Substrate specificity within a family of outer membrane carboxylate channels

Elif Eren, Jagamya Vijayaraghavan, Jiaming Liu, Belete R. Cheneke, Debra S. Touw, Bryan W. Lepore, Mridhu Indic, Liviu Movileanu, Bert van den Berg

Research output: Contribution to journalArticle

  • 46 Citations

Abstract

Many Gram-negative bacteria, including human pathogens such as Pseudomonas aeruginosa, do not have large-channel porins. This results in an outer membrane (OM) that is highly impermeable to small polar molecules, making the bacteria intrinsically resistant towards many antibiotics. In such microorganisms, the majority of small molecules are taken up by members of the OprD outer membrane protein family. Here we show that OprD channels require a carboxyl group in the substrate for efficient transport, and based on this we have renamed the family Occ, for outer membrane carboxylate channels. We further show that Occ channels can be divided into two subfamilies, based on their very different substrate specificities. Our results rationalize how certain bacteria can efficiently take up a variety of substrates under nutrient-poor conditions without compromising membrane permeability. In addition, they explain how channel inactivation in response to antibiotics can cause resistance but does not lead to decreased fitness.

Original languageEnglish (US)
Article numbere1001242
JournalPLoS biology.
Volume10
Issue number1
DOIs
StatePublished - Jan 2012

Fingerprint

Substrate Specificity
Ion Channels
Anti-Bacterial Agents
Bacteria
Membranes
substrate specificity
antibiotics
bacteria
Bronchiolo-Alveolar Adenocarcinoma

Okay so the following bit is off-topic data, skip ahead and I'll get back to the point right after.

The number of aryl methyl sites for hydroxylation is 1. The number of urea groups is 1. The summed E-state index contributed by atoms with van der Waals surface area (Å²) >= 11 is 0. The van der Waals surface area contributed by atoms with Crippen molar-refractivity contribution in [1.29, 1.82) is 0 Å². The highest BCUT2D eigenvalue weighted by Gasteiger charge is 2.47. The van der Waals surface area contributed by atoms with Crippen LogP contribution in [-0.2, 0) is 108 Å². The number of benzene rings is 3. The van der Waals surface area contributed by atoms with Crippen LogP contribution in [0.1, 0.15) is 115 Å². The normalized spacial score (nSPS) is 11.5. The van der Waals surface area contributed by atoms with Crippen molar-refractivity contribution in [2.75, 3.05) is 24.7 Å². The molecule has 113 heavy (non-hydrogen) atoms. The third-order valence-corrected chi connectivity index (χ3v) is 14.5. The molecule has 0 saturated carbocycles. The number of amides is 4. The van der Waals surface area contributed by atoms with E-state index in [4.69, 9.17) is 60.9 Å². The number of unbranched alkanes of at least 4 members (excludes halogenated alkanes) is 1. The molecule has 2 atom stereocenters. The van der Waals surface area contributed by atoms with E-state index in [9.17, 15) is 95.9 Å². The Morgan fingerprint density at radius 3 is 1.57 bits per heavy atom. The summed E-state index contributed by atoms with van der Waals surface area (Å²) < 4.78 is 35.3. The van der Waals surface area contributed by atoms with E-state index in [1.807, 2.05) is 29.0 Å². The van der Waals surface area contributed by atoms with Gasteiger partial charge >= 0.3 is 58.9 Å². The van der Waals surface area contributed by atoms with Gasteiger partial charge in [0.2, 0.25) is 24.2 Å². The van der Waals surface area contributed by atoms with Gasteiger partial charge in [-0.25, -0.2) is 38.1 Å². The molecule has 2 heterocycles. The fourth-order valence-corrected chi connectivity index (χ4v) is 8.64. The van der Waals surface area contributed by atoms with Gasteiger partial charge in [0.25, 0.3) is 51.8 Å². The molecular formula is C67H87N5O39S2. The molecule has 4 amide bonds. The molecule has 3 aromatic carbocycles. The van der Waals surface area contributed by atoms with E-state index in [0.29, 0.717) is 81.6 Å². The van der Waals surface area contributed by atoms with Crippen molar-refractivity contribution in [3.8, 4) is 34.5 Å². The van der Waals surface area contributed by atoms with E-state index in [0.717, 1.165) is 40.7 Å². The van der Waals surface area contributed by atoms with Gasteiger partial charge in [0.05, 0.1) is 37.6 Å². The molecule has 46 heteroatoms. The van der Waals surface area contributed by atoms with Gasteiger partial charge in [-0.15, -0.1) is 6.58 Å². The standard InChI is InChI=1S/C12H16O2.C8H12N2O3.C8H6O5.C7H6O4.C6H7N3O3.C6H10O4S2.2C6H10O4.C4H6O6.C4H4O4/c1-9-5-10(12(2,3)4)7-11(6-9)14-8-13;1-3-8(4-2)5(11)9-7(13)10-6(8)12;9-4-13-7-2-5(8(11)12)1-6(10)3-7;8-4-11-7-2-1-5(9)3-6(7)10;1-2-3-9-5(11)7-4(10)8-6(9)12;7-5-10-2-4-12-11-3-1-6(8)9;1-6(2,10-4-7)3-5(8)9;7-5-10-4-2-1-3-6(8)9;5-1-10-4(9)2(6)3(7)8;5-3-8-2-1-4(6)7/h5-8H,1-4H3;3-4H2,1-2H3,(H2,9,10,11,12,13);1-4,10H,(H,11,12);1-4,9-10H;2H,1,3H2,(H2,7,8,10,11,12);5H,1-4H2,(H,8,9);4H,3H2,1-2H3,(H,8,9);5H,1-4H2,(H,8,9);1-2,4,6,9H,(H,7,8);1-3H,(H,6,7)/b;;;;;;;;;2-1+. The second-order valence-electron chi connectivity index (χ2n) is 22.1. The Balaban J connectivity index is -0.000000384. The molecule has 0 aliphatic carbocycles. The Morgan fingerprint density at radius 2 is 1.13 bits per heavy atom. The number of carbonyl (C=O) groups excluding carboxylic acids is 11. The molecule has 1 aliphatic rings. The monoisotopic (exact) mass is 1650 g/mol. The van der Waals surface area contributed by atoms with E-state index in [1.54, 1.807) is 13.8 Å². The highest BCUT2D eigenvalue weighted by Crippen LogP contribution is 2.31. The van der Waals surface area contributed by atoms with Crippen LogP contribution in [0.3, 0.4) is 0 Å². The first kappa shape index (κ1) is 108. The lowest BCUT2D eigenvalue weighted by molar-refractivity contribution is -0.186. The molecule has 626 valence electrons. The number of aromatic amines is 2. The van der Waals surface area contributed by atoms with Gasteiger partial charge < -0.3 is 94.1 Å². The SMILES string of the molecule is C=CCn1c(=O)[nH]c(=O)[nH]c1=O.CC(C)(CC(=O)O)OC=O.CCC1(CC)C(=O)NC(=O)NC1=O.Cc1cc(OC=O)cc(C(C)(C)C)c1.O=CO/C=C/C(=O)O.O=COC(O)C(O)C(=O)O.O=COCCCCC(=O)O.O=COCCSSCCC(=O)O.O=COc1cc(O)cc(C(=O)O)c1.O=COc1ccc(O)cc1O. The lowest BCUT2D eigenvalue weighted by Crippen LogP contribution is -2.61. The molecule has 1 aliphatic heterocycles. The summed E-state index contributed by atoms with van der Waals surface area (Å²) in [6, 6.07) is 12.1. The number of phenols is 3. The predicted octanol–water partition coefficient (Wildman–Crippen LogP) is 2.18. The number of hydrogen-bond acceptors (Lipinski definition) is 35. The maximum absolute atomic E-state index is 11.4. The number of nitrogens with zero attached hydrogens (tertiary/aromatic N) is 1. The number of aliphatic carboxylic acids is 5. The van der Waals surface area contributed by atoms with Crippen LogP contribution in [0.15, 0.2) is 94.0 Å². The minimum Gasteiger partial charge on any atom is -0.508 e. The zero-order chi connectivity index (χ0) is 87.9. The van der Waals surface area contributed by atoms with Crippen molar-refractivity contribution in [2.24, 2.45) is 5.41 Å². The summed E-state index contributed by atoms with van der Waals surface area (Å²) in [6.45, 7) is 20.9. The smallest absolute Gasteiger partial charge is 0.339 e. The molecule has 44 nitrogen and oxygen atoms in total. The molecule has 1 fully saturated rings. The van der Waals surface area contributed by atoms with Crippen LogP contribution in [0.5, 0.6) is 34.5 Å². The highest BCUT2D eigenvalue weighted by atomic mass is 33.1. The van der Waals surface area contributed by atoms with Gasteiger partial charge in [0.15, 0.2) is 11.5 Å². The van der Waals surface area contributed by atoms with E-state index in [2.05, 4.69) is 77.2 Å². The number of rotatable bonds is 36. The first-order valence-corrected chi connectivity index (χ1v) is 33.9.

Substrates
Bufo arenarum
Porins
Gram-Negative Bacteria
Pseudomonas aeruginosa
Permeability
Membrane Proteins
Food
porins
outer membrane proteins
membrane permeability

ASJC Scopus subject areas

  • Agricultural and Biological Sciences(all)
  • Biochemistry, Genetics and Molecular Biology(all)
  • Immunology and Microbiology(all)
  • Neuroscience(all)

Cite this

Eren, E., Vijayaraghavan, J., Liu, J., Cheneke, B. R., Touw, D. S., Lepore, B. W., ... van den Berg, B. (2012). Substrate specificity within a family of outer membrane carboxylate channels. PLoS biology., 10(1), [e1001242]. DOI: 10.1371/journal.pbio.1001242

Substrate specificity within a family of outer membrane carboxylate channels. / Eren, Elif; Vijayaraghavan, Jagamya; Liu, Jiaming; Cheneke, Belete R.; Touw, Debra S.; Lepore, Bryan W.; Indic, Mridhu; Movileanu, Liviu; van den Berg, Bert.

In: PLoS biology., Vol. 10, No. 1, e1001242, 01.2012.

Research output: Contribution to journalArticle

Eren, E, Vijayaraghavan, J, Liu, J, Cheneke, BR, Touw, DS, Lepore, BW, Indic, M, Movileanu, L & van den Berg, B 2012, 'Substrate specificity within a family of outer membrane carboxylate channels' PLoS biology., vol 10, no. 1, e1001242. DOI: 10.1371/journal.pbio.1001242
Eren E, Vijayaraghavan J, Liu J, Cheneke BR, Touw DS, Lepore BW et al. Substrate specificity within a family of outer membrane carboxylate channels. PLoS biology. 2012 Jan;10(1). e1001242. Available from, DOI: 10.1371/journal.pbio.1001242

Eren, Elif; Vijayaraghavan, Jagamya; Liu, Jiaming; Cheneke, Belete R.; Touw, Debra S.; Lepore, Bryan W.; Indic, Mridhu; Movileanu, Liviu; van den Berg, Bert / Substrate specificity within a family of outer membrane carboxylate channels.

In: PLoS biology., Vol. 10, No. 1, e1001242, 01.2012.

Research output: Contribution to journalArticle

@article{bffb45eb6df0431fb6dad8ea3bc047ea,
title = "Substrate specificity within a family of outer membrane carboxylate channels",